According to federal law, employees who aren’t exempt must be paid an overtime sum of at least 1.5 times their regular rate of pay. However, Kansas law differs from federal law – employees in Kansas have to work over 46 hours a week to qualify for the 1.5 times overtime pay, unlike federal law which sets the limit at 40 hours per week (as stated above). Here are the exceptions to the 46-hour rule:

  • Any employee who is engaged in selling motor vehicles for a non manufacturing employer
  • Any person sentenced to the custody of the secretary of corrections
  • Any person serving a sentence in a county jail
  • Executive, administrative, highly compensated employees who make more than $107,432 a year and creative professionals who receive a salary and earn not less than $684 per week.
  • Computer employees who work on a salary basis and earn more than $684 weekly.
  • Outside sales employees.

Did you know that certain nonexempt salaried employees are eligible for overtime pay thanks to the Fluctuating Workweek Method (FWW)? If an employee’s working week varies from week to week, they may be eligible for FWW overtime pay. For example, a salaried, nonexempt employee will receive the same monthly salary whether they work 40 hours per week or less, or even more than 40. However, for each hour worked over 40 a week, an employee will receive an overtime premium of 0.5 times their hourly rate. To qualify for the FWW method, employees must have a fluctuating workweek, receive a fixed salary, and earn at least the federal minimum wage of $7.25/hour. Using the FWW method also entitles employees to additional pay or benefits such as bonuses, commissions, and hazard pay.

Learn more in detail about Kansas Salaried Employees Laws and Kansas Overtime Laws.

What are Kansas Time Off/Break Laws?

In Kansas, there are no actual laws that require employers to provide breaks.

What are the Exceptions to Break Law in Kansas?

Many bosses allot breaks to keep their workers more productive. These breaks are paid for when they last from 5 to 20 minutes, but meal periods that last a minimum of 30 minutes aren’t considered work hours, so employees don’t receive compensation for them. That being said, when staff members have to continue working during their meal breaks, like a factory employee who must remain at their station during mealtime, they must be paid accordingly.

What are Kansas Breastfeeding Laws?

In Kansas, it’s allowed for mothers to breastfeed anywhere she has the right to be. However, there’s currently no specific rules or guidelines in the state when it comes to breastfeeding at work. Thankfully, federal law mandates that companies must provide a suitable place (not a restroom) and a reasonable amount of time for new mothers to nurse their children for up to a year after childbirth.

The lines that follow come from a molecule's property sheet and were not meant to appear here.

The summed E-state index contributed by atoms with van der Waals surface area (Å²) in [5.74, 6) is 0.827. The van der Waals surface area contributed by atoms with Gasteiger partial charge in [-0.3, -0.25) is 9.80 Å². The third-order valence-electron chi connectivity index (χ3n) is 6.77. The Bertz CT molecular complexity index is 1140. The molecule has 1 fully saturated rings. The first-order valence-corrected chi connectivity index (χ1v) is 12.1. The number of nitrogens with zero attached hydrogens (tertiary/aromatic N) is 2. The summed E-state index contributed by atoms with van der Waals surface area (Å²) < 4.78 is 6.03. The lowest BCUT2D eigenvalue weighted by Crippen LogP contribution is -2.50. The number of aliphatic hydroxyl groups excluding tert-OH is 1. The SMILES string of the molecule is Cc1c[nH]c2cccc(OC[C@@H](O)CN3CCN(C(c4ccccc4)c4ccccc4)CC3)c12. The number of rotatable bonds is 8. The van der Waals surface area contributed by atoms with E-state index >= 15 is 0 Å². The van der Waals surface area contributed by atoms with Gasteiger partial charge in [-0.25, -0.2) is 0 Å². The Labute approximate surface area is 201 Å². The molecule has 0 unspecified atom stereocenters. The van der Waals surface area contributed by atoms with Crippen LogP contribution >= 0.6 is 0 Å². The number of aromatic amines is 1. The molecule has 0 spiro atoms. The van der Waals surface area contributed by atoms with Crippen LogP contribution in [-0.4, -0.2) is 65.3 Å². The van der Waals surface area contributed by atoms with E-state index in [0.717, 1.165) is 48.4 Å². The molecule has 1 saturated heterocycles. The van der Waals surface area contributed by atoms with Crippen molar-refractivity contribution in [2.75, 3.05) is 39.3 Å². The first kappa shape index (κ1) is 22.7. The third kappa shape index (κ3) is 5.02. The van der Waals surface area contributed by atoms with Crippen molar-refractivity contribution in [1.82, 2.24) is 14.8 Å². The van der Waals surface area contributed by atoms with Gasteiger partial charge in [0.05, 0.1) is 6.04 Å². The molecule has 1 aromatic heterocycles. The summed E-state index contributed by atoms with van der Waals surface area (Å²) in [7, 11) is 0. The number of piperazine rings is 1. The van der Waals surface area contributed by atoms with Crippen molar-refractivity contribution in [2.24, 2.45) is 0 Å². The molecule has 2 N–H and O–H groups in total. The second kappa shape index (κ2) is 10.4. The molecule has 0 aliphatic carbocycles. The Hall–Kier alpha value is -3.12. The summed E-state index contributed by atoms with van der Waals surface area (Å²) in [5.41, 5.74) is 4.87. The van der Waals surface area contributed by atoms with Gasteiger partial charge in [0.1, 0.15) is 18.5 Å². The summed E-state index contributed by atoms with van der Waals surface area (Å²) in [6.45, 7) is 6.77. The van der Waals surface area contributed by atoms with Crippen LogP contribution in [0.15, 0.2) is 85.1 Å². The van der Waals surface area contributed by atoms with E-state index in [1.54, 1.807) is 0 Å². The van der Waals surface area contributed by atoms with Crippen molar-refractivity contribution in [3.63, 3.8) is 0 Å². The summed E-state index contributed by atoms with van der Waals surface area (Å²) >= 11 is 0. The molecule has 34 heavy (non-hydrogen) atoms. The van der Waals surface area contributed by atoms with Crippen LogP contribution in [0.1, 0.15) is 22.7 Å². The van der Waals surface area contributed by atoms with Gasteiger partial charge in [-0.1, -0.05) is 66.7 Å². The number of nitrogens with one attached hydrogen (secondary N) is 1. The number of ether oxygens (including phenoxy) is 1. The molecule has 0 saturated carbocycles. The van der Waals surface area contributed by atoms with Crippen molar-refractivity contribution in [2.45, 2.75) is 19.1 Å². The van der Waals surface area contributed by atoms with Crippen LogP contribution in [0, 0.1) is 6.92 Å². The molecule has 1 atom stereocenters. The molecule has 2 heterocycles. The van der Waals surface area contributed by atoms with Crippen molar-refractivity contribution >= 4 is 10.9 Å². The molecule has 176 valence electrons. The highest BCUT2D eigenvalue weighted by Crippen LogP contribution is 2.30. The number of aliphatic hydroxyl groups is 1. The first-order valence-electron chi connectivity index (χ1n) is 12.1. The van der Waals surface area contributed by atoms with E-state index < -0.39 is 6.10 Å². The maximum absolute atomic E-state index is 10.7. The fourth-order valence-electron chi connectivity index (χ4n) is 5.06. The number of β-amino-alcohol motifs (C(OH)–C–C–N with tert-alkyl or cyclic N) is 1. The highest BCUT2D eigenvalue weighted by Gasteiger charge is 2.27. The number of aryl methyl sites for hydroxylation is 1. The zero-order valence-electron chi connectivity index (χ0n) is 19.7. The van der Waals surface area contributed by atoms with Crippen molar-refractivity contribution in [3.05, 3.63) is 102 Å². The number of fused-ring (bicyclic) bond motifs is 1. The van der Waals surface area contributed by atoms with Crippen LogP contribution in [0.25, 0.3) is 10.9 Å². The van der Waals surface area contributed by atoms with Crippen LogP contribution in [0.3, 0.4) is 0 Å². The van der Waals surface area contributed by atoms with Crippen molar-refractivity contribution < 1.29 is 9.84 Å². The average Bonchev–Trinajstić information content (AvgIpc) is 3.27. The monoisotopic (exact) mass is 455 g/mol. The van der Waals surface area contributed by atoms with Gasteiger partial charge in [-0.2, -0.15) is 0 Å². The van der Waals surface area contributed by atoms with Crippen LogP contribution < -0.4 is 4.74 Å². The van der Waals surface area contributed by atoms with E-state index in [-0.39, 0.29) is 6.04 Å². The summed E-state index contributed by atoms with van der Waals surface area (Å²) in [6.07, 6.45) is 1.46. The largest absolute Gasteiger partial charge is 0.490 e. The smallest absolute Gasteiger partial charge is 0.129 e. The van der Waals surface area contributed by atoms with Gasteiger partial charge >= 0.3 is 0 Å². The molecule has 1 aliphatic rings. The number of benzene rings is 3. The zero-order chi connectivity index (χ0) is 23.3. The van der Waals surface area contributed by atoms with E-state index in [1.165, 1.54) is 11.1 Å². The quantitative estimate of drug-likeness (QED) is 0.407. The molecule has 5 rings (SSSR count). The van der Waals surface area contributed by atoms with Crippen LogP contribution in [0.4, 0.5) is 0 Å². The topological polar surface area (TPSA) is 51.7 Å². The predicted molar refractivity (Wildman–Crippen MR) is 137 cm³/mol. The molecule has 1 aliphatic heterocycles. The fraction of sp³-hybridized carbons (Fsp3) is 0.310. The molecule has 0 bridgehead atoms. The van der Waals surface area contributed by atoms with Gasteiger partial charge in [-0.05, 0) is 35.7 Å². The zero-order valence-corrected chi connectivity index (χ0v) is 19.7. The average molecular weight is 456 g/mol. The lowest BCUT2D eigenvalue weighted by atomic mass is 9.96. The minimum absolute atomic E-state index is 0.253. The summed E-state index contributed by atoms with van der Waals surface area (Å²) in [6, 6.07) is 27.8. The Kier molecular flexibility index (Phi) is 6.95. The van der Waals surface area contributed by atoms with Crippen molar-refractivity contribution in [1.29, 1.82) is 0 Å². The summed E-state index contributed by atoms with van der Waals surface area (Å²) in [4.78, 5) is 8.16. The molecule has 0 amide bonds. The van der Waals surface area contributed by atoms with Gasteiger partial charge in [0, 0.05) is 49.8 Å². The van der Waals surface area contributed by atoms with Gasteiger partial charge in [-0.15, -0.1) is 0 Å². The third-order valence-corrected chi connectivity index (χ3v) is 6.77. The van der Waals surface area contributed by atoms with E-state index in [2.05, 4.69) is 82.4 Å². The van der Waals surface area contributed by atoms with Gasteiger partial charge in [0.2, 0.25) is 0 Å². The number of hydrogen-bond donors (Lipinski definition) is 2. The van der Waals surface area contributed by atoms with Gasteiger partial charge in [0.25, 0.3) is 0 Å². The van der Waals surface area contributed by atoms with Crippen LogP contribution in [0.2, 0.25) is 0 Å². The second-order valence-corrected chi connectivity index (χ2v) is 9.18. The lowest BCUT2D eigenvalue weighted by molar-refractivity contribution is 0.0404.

What are Kansas Leave Laws?

Kansas provides two types of leaves – required and non-required leaves.

What is Kansas Required Leave?

The following are the required leave types that Kansas employers must provide to their employees:

  • Family And Medical Leave Act (FMLA) – The Family and Medical Leave Act is a law created by the federal government that allows eligible employees to take up to 12 weeks of unpaid leave within a 12-month period. This kind of leave is typically used for things like the birth of a child, adoption or foster care, or in situations where the employee or someone in their immediate family has a serious health condition. In order to qualify for FMLA, the employee must have been working for the employer for at least a year and have worked 1,250 hours.
  • Military Leave (Public Employers) – All employees, both regular and temporary, working for the state are entitled to 30 days of paid military leave during the 12-month period from October 1st to September 30th. This leave can be used for a variety of military purposes such as active or inactive duty, full-time national guard duty, weekend drills, or any other kind of military duty.
  • Domestic Violence Or Sexual Assault Leave – If someone has experienced domestic violence or sexual assault, they are permitted to take up to 8 days off per calendar year using their accrued leave or, if they have no accrued leave available, they may take the time off unpaid.
  • Donor Leave – State employees in Kansas who are interested in donating organs, blood, or bone marrow can now benefit from the Kansas Donor Leave Program. The program offers various types of paid leave for eligible employees based on the type of donation made. For example, employees undergoing organ/tissue donation can receive up to 30 days of paid leave, while those donating blood products or bone marrow can receive 3 hours and 7 days of paid leave respectively. It’s important to note that this leave cannot be used to take care of family members who may be donors. However, the leave will be paid at the employee’s regular rate.